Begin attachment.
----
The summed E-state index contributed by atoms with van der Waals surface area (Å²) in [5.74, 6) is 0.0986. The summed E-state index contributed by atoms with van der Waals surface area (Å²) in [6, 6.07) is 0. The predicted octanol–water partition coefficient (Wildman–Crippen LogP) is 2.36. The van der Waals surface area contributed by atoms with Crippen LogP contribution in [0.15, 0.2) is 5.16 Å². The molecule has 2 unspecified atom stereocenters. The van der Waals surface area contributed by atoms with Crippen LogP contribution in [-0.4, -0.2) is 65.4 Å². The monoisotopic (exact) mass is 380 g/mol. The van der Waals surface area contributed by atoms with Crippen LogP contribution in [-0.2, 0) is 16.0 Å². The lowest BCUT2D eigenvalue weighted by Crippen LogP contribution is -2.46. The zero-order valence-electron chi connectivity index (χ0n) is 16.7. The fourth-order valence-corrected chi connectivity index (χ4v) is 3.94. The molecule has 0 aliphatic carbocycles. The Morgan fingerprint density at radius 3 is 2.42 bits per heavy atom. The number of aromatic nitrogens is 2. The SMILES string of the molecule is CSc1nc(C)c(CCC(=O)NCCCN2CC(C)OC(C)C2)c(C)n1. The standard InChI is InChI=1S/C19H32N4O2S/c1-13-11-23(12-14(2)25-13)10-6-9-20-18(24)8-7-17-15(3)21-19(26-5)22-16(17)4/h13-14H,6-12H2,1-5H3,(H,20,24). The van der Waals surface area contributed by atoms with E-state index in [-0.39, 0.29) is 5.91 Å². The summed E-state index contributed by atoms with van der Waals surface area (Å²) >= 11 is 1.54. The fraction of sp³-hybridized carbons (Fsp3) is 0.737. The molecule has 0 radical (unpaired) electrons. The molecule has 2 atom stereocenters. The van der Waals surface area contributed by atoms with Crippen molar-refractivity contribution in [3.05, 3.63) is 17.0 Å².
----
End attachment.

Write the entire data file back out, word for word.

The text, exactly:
The summed E-state index contributed by atoms with van der Waals surface area (Å²) in [5.74, 6) is 0.0986. The summed E-state index contributed by atoms with van der Waals surface area (Å²) in [6, 6.07) is 0. The predicted octanol–water partition coefficient (Wildman–Crippen LogP) is 2.36. The van der Waals surface area contributed by atoms with Crippen LogP contribution in [0.15, 0.2) is 5.16 Å². The molecule has 2 unspecified atom stereocenters. The van der Waals surface area contributed by atoms with Crippen LogP contribution in [-0.4, -0.2) is 65.4 Å². The monoisotopic (exact) mass is 380 g/mol. The van der Waals surface area contributed by atoms with Crippen LogP contribution in [-0.2, 0) is 16.0 Å². The lowest BCUT2D eigenvalue weighted by Crippen LogP contribution is -2.46. The zero-order valence-electron chi connectivity index (χ0n) is 16.7. The fourth-order valence-corrected chi connectivity index (χ4v) is 3.94. The molecule has 0 aliphatic carbocycles. The Morgan fingerprint density at radius 3 is 2.42 bits per heavy atom. The number of aromatic nitrogens is 2. The SMILES string of the molecule is CSc1nc(C)c(CCC(=O)NCCCN2CC(C)OC(C)C2)c(C)n1. The standard InChI is InChI=1S/C19H32N4O2S/c1-13-11-23(12-14(2)25-13)10-6-9-20-18(24)8-7-17-15(3)21-19(26-5)22-16(17)4/h13-14H,6-12H2,1-5H3,(H,20,24). The van der Waals surface area contributed by atoms with E-state index in [-0.39, 0.29) is 5.91 Å². The summed E-state index contributed by atoms with van der Waals surface area (Å²) >= 11 is 1.54. The fraction of sp³-hybridized carbons (Fsp3) is 0.737. The molecule has 0 radical (unpaired) electrons. The molecule has 2 atom stereocenters. The van der Waals surface area contributed by atoms with Crippen molar-refractivity contribution in [3.05, 3.63) is 17.0 Å².